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A fired Philly cop who hit a Temple student with his baton during George Floyd protests was cleared of criminal charges

A judge ruled that the District Attorney’s Office did not present enough evidence to establish that Joseph Bologna’s use of his baton against a protester amounted to a crime.

Philadelphia police Staff Inspector Joseph Bologna, Saturday, May 30.
Philadelphia police Staff Inspector Joseph Bologna, Saturday, May 30.Read moreTyger Williams / Staff Photographer

Fired Philadelphia police inspector Joseph Bologna Jr., who was arrested last summer for beating a Temple University student with a baton at George Floyd protests, was cleared of criminal charges Friday after a judge tossed out his case at a preliminary hearing.

Municipal Court Judge Henry Lewandowski III ruled that the District Attorney’s Office had not presented enough evidence to establish that Bologna’s use of his baton against Evan Gorski — captured on video — amounted to a crime.

Bologna’s attorneys were quick to cast the decision as a “great victory.” And leaders in the police union — which had fervently backed Bologna since his arrest — also cheered the ruling, saying Bologna had been unfairly villainized over the incident and its fallout.

“Cops have been getting dirt kicked in their face for the last eight months for doing their job,” said John McNesby, president of Fraternal Order of Police Lodge 5. “This is just one step in vindicating not only Joe, but the entire Police Department.”

District Attorney Larry Krasner, who has the option to refile the charges against Bologna, said his office plans to do so “very soon.”

“Philadelphians require equal treatment under the law, and that means police accountability has to be real,” he said.

Bologna’s case, initially filed in June, became a near-immediate flashpoint in the discussion over police reform that peaked last year during demonstrations over Floyd’s killing by Minneapolis police.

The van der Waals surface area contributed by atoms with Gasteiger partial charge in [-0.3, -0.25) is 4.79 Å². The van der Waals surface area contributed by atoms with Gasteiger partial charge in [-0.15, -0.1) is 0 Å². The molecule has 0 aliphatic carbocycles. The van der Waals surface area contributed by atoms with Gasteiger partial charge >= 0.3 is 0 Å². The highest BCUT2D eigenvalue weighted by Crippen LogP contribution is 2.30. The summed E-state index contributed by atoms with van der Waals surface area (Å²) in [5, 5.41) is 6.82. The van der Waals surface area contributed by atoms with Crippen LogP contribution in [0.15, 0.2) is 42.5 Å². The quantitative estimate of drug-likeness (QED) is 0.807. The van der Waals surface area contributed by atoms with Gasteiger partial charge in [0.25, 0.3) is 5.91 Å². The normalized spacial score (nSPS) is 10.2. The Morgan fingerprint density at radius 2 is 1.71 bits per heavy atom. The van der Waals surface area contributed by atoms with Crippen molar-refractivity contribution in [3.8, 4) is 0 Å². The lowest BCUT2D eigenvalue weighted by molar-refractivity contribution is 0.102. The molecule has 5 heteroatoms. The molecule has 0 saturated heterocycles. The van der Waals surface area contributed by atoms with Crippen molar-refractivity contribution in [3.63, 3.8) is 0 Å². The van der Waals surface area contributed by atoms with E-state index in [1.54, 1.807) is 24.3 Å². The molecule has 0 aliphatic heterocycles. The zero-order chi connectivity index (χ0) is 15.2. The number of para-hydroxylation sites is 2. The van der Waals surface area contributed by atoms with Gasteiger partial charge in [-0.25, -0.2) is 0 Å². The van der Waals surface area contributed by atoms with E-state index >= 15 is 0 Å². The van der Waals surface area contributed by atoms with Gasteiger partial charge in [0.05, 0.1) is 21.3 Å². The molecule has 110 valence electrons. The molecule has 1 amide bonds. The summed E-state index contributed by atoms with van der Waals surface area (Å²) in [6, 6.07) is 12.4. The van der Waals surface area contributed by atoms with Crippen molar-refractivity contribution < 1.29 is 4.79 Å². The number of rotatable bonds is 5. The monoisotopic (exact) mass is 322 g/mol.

Police first arrested Gorski, a Temple engineering student, and held him in custody for more than 40 hours on allegations that he had assaulted a police officer during protests on the Benjamin Franklin Parkway.

But Krasner’s office dropped those charges and moved to charge Bologna instead after a video quickly spread across social media showing him striking Gorski as a group of officers confronted a crowd.

Krasner said in a statement at the time that he had reviewed parts of the case himself, including the video, and he characterized his decision to pursue charges against Bologna including aggravated assault as an example of his commitment to evenhanded justice. Gorski’s attorney said at the time that he had been treated for injuries that required 10 staples to his head.

But the case drew fierce opposition from many within the Police Department, who said Bologna, 54, was a dedicated officer doing a dangerous job in a tense situation, and that he had struck Gorski in the shoulder with his baton, not the head, as Krasner has stated and The Inquirer reported.

“Policing isn’t pretty,” McNesby said at the time. “We had a riot situation going on.”

The morning Bologna surrendered to face charges, more than 100 officers gathered outside of union headquarters to show their support, and the union later sold T-shirts emblazoned with “Bologna Strong.”

Bologna’s attorneys, Brian McMonagle and Fortunato Perri Jr., echoed that sentiment Friday outside the Stout Center for Criminal Justice — blasting prosecutors for filing what they contend was a weak case that had not been properly investigated, and saying it had resulted in “destruction of [Bologna’s] life and his career.”

“He was a frontline worker trying to protect this community, this city, that he was born in, and everybody who lives here,” McMonagle said. “And all he did that day was do his job.”

During the preliminary hearing, the lawyers said, they called to the witness stand Sgt. Kenneth Gill, a use-of-force expert from the Police Department’s training unit. McMonagle said he testified that Bologna’s use of his baton “was completely lawful and reasonable,” and that “the use of force in this case was absolutely justified.”

Perri said Gorski also testified, and “admitted under oath” that he had “intervened” when police were attempting to make an arrest.

Attempts to reach Gorski after the hearing were unsuccessful. His attorney, Jonathan Feinberg, declined to comment on the hearing’s outcome.

McMonagle said video of the incident was played in court, “and it was slowed, and it showed conclusively that Gorski was never struck in the head” by the baton.

Krasner’s office maintains that Bologna hit Gorski in the head.

After the hearing, Bologna hugged family members and friends and left the courthouse without commenting. McMonagle said he was “just too emotional to speak.”

McMonagle said he was not sure whether Bologna, a 31-year veteran of the Police Department, might seek to get his job back.

McNesby criticized Krasner’s office, the news media, and The Inquirer, saying they had “literally ruined this guy’s life.” He said Bologna likely needed time to discuss the situation with his family before making a decision on whether to try to return to the force.